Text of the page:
Elements of Structure Retrieval in Ultrafast Electron and Laser-induced Electron Diffraction from Aligned Polyatomic Molecules
One of the grand goals of scientific endeavour in the 21st century is to probe and control chemical reactions and biological function in real time. Ideally, this requires tempororal resolution of few to tens of femtoseconds and spatial resolution of sub-angstroms. For gas-phase molecules, ultrafast electron diffraction (UED) and laser-induced electron diffraction (LIED) have been shown to be powerful tools where the change of atomic positions in a molecule can be extracted from the measured electron momentum spectra, thus creating a “molecular movie” that reveals the molecular dynamics in real time. In this chapter we address the structure retrieval methods for both UED and LIED, especially for diffraction images created from molecules that are partially aligned. The basic principle of the LIED and a recent experiment observing bond breaking using LIED are also illustrated.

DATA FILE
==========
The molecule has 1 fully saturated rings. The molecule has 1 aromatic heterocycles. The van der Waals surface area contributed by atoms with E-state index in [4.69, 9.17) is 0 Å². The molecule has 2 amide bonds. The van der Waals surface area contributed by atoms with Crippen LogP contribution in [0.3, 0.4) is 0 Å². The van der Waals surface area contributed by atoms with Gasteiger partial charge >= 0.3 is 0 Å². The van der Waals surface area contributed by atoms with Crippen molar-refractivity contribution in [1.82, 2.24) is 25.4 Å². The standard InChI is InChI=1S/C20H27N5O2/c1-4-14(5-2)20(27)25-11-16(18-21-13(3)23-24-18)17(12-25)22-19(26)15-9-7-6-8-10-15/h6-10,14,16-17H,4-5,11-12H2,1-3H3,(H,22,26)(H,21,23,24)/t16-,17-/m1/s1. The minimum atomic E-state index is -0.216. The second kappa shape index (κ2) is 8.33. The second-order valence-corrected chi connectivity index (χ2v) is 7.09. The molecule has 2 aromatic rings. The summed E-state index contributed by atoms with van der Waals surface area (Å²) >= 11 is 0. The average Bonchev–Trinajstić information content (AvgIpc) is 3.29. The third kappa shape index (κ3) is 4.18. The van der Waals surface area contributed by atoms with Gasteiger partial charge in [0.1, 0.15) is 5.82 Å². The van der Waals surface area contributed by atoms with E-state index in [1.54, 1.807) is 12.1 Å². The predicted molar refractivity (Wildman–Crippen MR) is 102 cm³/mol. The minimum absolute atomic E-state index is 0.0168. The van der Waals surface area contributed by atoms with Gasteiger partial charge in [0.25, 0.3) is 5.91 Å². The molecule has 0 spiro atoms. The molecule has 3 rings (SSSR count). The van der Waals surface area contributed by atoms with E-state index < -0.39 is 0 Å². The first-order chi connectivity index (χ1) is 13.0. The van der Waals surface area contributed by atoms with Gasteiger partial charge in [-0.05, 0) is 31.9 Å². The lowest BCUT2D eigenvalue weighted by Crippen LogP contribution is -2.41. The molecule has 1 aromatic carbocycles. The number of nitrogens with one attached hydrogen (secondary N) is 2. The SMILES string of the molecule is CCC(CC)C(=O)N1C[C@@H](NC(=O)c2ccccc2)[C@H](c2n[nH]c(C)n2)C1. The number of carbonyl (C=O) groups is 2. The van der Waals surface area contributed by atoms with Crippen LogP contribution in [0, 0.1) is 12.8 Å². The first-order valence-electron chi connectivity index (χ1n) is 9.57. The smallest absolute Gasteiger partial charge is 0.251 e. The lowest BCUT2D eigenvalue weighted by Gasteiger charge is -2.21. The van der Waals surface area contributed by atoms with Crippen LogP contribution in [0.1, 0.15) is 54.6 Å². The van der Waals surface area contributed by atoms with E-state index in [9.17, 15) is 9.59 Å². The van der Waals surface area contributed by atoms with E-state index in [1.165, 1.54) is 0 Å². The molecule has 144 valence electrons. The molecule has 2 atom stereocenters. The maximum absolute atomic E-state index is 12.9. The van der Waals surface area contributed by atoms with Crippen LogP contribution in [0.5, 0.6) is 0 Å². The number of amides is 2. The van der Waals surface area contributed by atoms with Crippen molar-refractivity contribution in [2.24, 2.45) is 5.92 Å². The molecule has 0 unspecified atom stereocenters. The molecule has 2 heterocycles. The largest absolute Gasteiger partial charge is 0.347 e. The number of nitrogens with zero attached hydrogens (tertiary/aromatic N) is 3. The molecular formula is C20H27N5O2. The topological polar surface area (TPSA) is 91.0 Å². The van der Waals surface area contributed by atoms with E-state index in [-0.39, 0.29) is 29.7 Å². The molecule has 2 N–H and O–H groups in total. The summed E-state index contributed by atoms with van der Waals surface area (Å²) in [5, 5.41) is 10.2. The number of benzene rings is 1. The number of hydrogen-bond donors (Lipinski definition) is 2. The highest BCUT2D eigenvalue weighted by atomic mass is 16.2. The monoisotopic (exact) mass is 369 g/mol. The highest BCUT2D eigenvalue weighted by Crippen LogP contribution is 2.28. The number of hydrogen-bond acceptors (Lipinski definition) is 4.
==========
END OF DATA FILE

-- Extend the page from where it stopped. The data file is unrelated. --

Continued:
A. Le et al., "Elements of Structure Retrieval in Ultrafast Electron and Laser-induced Electron Diffraction from Aligned Polyatomic Molecules," Attosecond Molecular Dynamics, vol. 2018-January, no. 13, pp. 462-493, Royal Society of Chemistry, Jan 2018.
The definitive version is available at https://doi.org/10.1039/9781788012669-00462
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